I'm studying about molecular symmetry and its representations. Today I got a little confused about the planar $\ce{N2H2}$ molecule.

It looks like this

enter image description here

The basis in the example was chosen as $\Delta r_1, \Delta r_2$, i.e. lengths of N-H bonds. Then, it was stated, that the molecule belongs to $\mathrm C_{2h}$ point group, which I agree with.

The problem is, the example stated, that the reducible representation is

\begin{array}{|l|l|l|l|} \hline {} & \mathrm E & \mathrm C_2 & i & \sigma_h\\ \hline \Gamma & 1+1=2 & 0+0=0 & 0+0=0 & 1+1=2\\ \hline \end{array}

And here I don't understand, what's going on. I understand, that $\mathrm E$ and $\sigma_h$ are 2, as both $\Delta r_1$ and $\Delta r_2$ stay the same after those operations, i.e. bond length doesn't change.

But, bond lengths don't change after $\mathrm C_2$ and $i$ either, so why are there zeros in the table?

I'd understand it if we used vectors of Cartesian coordinates on every atom as a basis, but in this case, I'm quite lost.

Could you, please, explain it to me?

The example is taken from this presentation (slide 18).

  • $\begingroup$ $r_{1} \rightarrow r_{2}$ and $r_{2} \rightarrow r_{1}$, so there's no $\pm 1$. It's a different object. $\endgroup$
    – Zhe
    Sep 27, 2018 at 14:01
  • $\begingroup$ @Zhe Would you mind to look at the presentation and explain it in a more detail? It would help me tremendously. $\endgroup$
    – Eenoku
    Sep 27, 2018 at 14:02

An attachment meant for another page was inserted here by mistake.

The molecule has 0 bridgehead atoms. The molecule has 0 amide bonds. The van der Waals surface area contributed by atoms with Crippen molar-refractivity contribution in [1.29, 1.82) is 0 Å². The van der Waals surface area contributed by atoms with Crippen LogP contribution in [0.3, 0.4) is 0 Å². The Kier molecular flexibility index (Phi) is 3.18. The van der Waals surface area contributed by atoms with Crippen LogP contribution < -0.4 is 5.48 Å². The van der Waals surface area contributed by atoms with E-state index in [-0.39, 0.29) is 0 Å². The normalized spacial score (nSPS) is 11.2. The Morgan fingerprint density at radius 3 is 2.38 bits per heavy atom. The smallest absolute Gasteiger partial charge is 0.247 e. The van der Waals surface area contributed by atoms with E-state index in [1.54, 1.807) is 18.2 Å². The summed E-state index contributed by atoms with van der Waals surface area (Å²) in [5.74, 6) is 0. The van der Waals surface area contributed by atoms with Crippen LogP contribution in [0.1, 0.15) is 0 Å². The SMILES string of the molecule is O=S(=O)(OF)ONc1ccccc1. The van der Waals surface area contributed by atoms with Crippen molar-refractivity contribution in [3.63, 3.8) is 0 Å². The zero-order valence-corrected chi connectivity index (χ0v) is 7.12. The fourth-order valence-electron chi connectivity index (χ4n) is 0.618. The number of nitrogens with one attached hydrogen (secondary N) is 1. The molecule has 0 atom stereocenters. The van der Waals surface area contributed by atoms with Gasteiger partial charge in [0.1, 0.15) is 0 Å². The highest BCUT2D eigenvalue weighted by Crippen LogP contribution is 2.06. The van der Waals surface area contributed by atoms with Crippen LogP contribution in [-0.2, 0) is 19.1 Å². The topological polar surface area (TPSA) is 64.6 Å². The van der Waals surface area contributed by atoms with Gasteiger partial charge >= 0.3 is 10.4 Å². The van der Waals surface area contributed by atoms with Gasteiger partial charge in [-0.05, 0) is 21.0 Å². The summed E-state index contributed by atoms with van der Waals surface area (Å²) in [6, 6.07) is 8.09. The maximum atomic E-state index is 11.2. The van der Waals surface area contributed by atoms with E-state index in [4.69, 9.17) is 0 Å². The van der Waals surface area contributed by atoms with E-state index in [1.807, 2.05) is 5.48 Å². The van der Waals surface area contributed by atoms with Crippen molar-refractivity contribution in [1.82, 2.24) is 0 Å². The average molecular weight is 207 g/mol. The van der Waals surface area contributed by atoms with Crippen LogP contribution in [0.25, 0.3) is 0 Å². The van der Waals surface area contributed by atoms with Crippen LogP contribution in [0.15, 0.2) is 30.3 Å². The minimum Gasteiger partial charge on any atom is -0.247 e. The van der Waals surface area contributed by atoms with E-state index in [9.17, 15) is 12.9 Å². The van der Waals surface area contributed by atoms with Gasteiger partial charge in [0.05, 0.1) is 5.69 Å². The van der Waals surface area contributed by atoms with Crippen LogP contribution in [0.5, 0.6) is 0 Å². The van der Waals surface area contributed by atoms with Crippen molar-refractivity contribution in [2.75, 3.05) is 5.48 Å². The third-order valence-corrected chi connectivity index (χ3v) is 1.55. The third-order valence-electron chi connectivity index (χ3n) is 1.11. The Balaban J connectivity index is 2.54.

• $\begingroup$ I think you are confused because you're trying to just look at the bond length as a number, but the bond is an object. When rotate it, it goes somewhere else, whereas if you look at the identity or the reflect, it stays in the same place. $\endgroup$
    – Zhe
    Sep 27, 2018 at 14:07
  • $\begingroup$ @Zhe Ok, so they think about it as bond itself, not only its length, if I understand you correctly? $\endgroup$
    – Eenoku
    Sep 27, 2018 at 14:10
  • $\begingroup$ If that's the reducible representation you're showing me, then yes. $\endgroup$
    – Zhe
    Sep 27, 2018 at 14:14

1 Answer 1


Instead of using the $\Delta r$ as in your figure redraw it with a vector shown as an arrow parallel to each NH bond and label them 1 and 2. You know from the point group that the NH bonds are the same length and at the same angle so these vectors are similar but point in different directions.

Operate on the whole diagram including arrows (with labels) according to the operations in the point group. If, after an operation the figure is indistinguishable from your starting point, then count $1$ for each vector otherwise count $0$.

In your figure the point in the point group is at the centre of the NN bond. The $C_2$ axis points out of the page centred at this point. The $\sigma_h$ plane is the plane of the figure.

The identity, which is an 'I exist' or 'do nothing' operation count 2. The $C_2$ operation is rotation by 180 degrees and so interchanges the vectors 1 and 2 so is not indistinguishable and so each vector counts 0. Similarly for the inversion $i$ through the centre. Reflection in the mirror plane (the plane of the image) leaves the molecule indistinguishable so counts 2. Thus you have the reducible representation you give in your question.


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